The World Health Organization (WHO) honoured India's more than one million Accredited Social Health Activists (ASHA) for connecting people with healthcare services. Termed as the "backbone of India's healthcare services", ASHA workers were among the six recipients of Global Health Leaders Award at the ongoing 75th World Health Assembly.

ASHAs "play a critical role in India's primary healthcare system, including during the Covid-19 pandemic, providing essential health services to millions of people. In Hindi, ASHA means hope. And that is exactly what the ASHAs deliver", the WHO said in a statement.

ASHA worker

This global accreditation even delighted PM Narendra Modi, who said: "They are at the forefront of ensuring a healthy India. Their dedication and determination are admirable."

The coveted recognition drew applause from across India, but is it enough?

ASHAs and their struggles: Ground reality

ASHAs are trained female volunteers who take healthcare services to rural, marginalised, and hard-to-reach communities across India. They provide maternal care and immunisation for children; community healthcare; treatment for hypertension and tuberculosis; and services for nutrition, sanitation, and healthy living.

ASHAs are the foot soldiers of India's public health services. Their unparalleled contribution during the COVID-19 pandemic helped bring awareness about the deadly virus to rural India and save millions of lives. While their services were recognised by WHO, the recognition hasn't impressed the ASHA workers.

There are nine lakh ASHA workers across India and each of these workers has worked long hours and with paltry pay, putting their survival at risk. Speaking on the challenges they faced on the ground and the salary they got for their work was no match.

Money rupee

"It's sad and funny at the same time. Today, I'm counted among the million Asha workers who received this honour... and a few months back, I was abused, slapped, kicked and suspended from work for demanding the Rs 500 promised to us for working on Covid duty," 45-year-old ASHA worker from Ambala, Anju Bala, was quoted as saying. Bala had been an ASHA worker under the National Health Mission (NHM) for over a decade, TOI reported. Besides her, over 22,000 ASHA workers in Haryana also complained of high workload, low pay and nonpayment of incentives. More than the award and recognitions, they demand better treatment and adequate pay.

"Treat us as equals and pay us adequately, that will be the biggest award for us," Bala added.

Similarly, ASHA workers in Nuh worked during the COVID pandemic, allaying the fears about vaccines, and they were paid a fixed component of Rs 4,000 with varying incentives ranging from Rs 5,000 and Rs 8,000. Their average monthly salary came up to just Rs 10,000.

Their protests and memorandums fell on deaf ears.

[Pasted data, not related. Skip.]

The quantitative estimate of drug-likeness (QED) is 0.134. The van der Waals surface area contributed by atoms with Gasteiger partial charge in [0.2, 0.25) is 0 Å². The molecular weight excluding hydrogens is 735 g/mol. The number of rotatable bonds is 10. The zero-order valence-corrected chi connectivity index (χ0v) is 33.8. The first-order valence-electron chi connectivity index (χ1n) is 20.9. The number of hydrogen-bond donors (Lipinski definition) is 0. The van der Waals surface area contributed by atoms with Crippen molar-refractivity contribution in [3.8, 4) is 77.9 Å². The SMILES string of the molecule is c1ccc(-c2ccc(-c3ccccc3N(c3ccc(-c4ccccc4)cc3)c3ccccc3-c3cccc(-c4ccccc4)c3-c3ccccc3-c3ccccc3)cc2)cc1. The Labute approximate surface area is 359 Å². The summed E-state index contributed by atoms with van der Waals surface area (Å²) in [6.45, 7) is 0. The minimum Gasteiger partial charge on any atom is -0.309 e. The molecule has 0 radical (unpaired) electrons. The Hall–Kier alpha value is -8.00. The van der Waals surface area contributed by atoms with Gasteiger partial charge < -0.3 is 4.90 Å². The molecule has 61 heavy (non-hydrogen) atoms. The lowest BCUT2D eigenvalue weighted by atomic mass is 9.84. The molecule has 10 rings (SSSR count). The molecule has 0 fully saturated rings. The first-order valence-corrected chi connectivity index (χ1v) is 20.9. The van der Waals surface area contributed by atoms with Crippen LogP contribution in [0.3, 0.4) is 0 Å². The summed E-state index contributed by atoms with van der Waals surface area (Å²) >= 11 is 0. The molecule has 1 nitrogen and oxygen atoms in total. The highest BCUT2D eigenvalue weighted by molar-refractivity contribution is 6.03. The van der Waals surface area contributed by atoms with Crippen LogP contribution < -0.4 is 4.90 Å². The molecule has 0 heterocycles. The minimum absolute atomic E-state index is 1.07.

"When we went to press for our demands, we were beaten up, our numbers were traced and some of us were put under house arrest. When they have to pay us, they say we aren't regular employees and only volunteers, but when they have to choke our voices, they invoke ESMA," Surekha, general secretary of the union, told TOI.

Another ASHA worker Neeta Awanghade in Atali village in Maharashtra's Satara district, who worked during the pandemic by identifying COVID symptoms and advising on isolation and then moved on to educating about vaccination, shared her plight of low wage. After working 12-14 hours a day during the second wave of COVID, she drew a salary of just Rs 5,000. Naturally, the WHO's honour wouldn't bring much joy to her.

India logs 12,516 new Covid cases, 501 deaths
India logs 12,516 new Covid cases, 501 deathsIANS

"I got a WhatsApp message about the award. I am very happy and proud of what I have achieved in the last two years. But awards don't pay for food. Awards cannot make sure that my children get good education. I want my ASHA sisters and me to be paid for the work we do. That will make us happier than any award," Awanghade toldThe Quint.

Kavita Singh, a secretariat member of the Scheme Workers Federation of India, who dedicated her service for last 10 years in Delhi, remarked that awards don't fill stomachs.

"The award is a matter of pride for us and we are very thankful. It means that our work has been acknowledged on an international platform. However, this will not fill our stomachs. We have been demanding a regular salary but we are still considered incentive-based volunteer workers," Singh told the paper.

"During COVID, we would conduct 50 surveys in containment zones, for which we would get paid Rs 500 per day (Rs 10 per house). Similarly, for home isolation, we would be paid Rs 100 per patient. The tasks would include getting them tested, and delivering medicines, and oximeters. When nobody else was stepping out of their homes during the pandemic, we were the only people out there," she added.